- Rugby looks to repeat as national champions with playoffs approaching
- Volleyball remains humble through newfound success
- Dean of School of Education dies at 51
- A second home in Hamden
- Men’s ice hockey takes 3-2 win over UMass despite power-play woes
- No. 3/3 Quinnipiac women’s hockey loses 4-1 to No. 6/7 Boston College
- Women’s ice hockey prepares for weekend against No. 6 Boston College
- Men’s ice hockey dominates UConn 5-2
- Bobcats hold off Siena to maintain the top spot in the MAAC
- A perfect pair
Restrictions on student visas not appreciated
There should be some concern amongst international students, considering that at least two of the suspected hijackers in the Sept. 11 attacks had entered the United States on student visas.
While earlier it has been fairly easy to obtain a student visa and stay long after its expiration date without risking any penalties, things are now starting to look a little different, even for people who are doing what they came to do – study.
President Bush is not yet sure how he will control illegal immigrants and make sure they are not terrorists, but he is sure some sort of control is needed. Last week he announced the creation of a new group of officials who will work “to find and deport foreigners who have overstayed visas or are otherwise in the country illegally.”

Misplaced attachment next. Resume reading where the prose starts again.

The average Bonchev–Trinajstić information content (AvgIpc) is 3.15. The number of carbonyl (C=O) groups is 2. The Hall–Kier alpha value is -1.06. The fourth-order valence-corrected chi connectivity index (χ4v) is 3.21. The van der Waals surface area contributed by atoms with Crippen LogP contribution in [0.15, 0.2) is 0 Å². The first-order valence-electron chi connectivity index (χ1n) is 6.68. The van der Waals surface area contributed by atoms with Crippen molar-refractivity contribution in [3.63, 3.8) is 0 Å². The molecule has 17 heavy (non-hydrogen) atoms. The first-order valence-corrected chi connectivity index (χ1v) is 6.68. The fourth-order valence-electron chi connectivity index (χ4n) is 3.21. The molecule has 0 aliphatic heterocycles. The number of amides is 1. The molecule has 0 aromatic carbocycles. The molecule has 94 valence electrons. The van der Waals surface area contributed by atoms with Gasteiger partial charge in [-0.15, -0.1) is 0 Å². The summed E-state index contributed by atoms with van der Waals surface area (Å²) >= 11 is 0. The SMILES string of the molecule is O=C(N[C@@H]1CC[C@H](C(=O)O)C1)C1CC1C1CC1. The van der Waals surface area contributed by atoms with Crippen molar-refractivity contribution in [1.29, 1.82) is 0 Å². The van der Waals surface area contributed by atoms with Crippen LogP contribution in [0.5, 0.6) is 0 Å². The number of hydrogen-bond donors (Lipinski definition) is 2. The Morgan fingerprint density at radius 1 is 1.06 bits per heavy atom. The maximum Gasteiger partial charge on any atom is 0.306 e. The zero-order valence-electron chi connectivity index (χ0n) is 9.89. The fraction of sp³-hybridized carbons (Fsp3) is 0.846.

Reporters from the New York Times tried to get information about this new group and their function. Officials at the State Department and at the Immigration and Naturalization Service said they knew nothing beyond the White House’s announcement.
According to the New York Times, the State Department spokesmen referred reporters to immigration officials, but immigration officials referred reporters back to the State Department.
It’s the same procedure that every international student has to go through on a regular basis. Just imagine how much worse it will be if all the president’s projects come true.
Two senators have already proposed a bill that would make it almost impossible for some students to enter the United States, students who are from countries sponsoring terrorism. The countries currently on the list at the State Department are Cuba, Iran, Iraq, Libya, North Korea, Sudan and Syria.
Wanting harder rules for immigrants can be understood after all that has happened. However, closing the borders is not going to solve the problem with terrorism.
There are probably still terrorists within the United States. Closing the borders will only create more problems.
Think about those two children, for example, who died of carbon monoxide poisoning while waiting in a car with their parents to cross the Mexican border to get back into the United States. That should never have happened.
It’s impossible to say what should be done. Something needs to be done, that’s for sure, but it needs to be something else than restricting student visas.